On this day in 1942, the Nazi official Reinhard Heydrich died aged 38. Heydrich was SS General and chief of the Gestapo and Kripo. He chaired the Wannsee Conference in January 1942 which aimed to find a ‘final solution to the Jewish problem’, making him a chief architect of the Holocaust. Heydrich was also Deputy Reich-Protector of Bohemia and Moravia (the modern Czech Republic). It was in this capacity that he was attacked in Prague on May 27th 1942 by British trained Czech and Slovak soldiers. He died from the injuries he sustained in the assassination attempt on June 4th. The assassins were wrongly linked to the villages of Lidice and Ležáky and their inhabitants were executed or sent to concentration camps.
May 7th 1974: Willy Brandt resigns
On this day in 1974 Willy Brandt resigned as Chancellor of Germany. Brandt was a member of the Social Democratic Party (SPD) and became chancellor of the Federal Republic of Germany in 1969. As chancellor Brandt pursued a ‘new policy towards the east’ (Ostpolitik) and aimed for reconciliation between West Germany and the Soviet bloc, especially East Germany. He resigned after it was revealed that one of his closest aides, Günter Guillaume, was an agent of the East German secret police (the Stasi).
May 5th 1818: Marx born
On this day in 1818 the Prussian philosopher Karl Marx was born. He is often considered the father of communism for his 1848 work with Friedrich Engels ‘The Communist Manifesto’. His beliefs were that human society is based around class struggle, and capitalism allows the bourgeoisie to exploit the workers (proletariat). He predicted that capitalism would eventually crumble and be replaced with socialism then communism. Marx died in London in 1883 aged 64.
February 2nd 1943: Battle of Stalingrad ends
On this day in 1943, German troops surrendered to the Soviet Red Army in Stalingrad, thus ending the 5 months of fighting. The Battle of Stalingrad is among the bloodiest battles in the history of warfare, with nearly 2 million casualties. The Germans had attempted to invade Russia and capture Stalingrad, but the Russians fought back and cut off and surrounded the German army. The Russian winter soon set in, with sub-zero temperatures weakening the German forces. Eventually, the remaining army surrendered, and 91,000 were taken prisoner (including 22 generals). The German failure at Stalingrad was a key turning point in the Second World War, as the army never recovered from their defeat.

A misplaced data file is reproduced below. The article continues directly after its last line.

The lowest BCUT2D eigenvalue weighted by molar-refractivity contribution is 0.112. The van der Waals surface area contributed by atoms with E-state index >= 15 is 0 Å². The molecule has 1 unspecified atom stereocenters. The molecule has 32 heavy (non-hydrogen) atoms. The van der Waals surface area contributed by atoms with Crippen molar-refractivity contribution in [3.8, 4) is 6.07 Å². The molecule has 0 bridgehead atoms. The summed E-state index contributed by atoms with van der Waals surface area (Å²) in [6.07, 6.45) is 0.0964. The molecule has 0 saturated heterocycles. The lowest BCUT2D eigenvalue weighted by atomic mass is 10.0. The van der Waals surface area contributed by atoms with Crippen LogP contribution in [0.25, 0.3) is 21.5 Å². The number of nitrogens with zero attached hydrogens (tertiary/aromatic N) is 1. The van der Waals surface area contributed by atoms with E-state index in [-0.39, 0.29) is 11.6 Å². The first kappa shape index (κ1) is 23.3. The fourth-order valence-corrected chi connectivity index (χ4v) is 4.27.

August 17th 1987: Rudolf Hess dies
On this day in 1987 Adolf Hitler’s former deputy in the Nazi Party, Rudolf Hess, died in Spandau Prison, Berlin. He famously fled Hitler’s Germany during World War Two and flew to Scotland to negotiate peace. He was tried for his role in Nazi crimes against humanity at Nuremberg and sentenced to life imprisonment. He was imprisoned at Spandau until his death aged 93. Hess killed himself via asphyxiation by electrical cord, however some claim he was killed.
21st July 1944.
Once their fellow conspirator, General Fromm ordered their execution, trying to have save himself from association.
“In the name of Führer a court martial convened by me has pronounced sentence: Colonel von Mertz, General Olbricht, the Colonel whose name I will not mention, and Lieutenant von Haeften are condemned to death”.
Stauffenberg spoke out and took sole responsibility for the entire operation, saying that the other men had simply acted out his orders.
(Pictured; Colonel Stauffenberg)
This however would not save them.
Ludwig Beck, a highly respected former General was granted the option of suicide.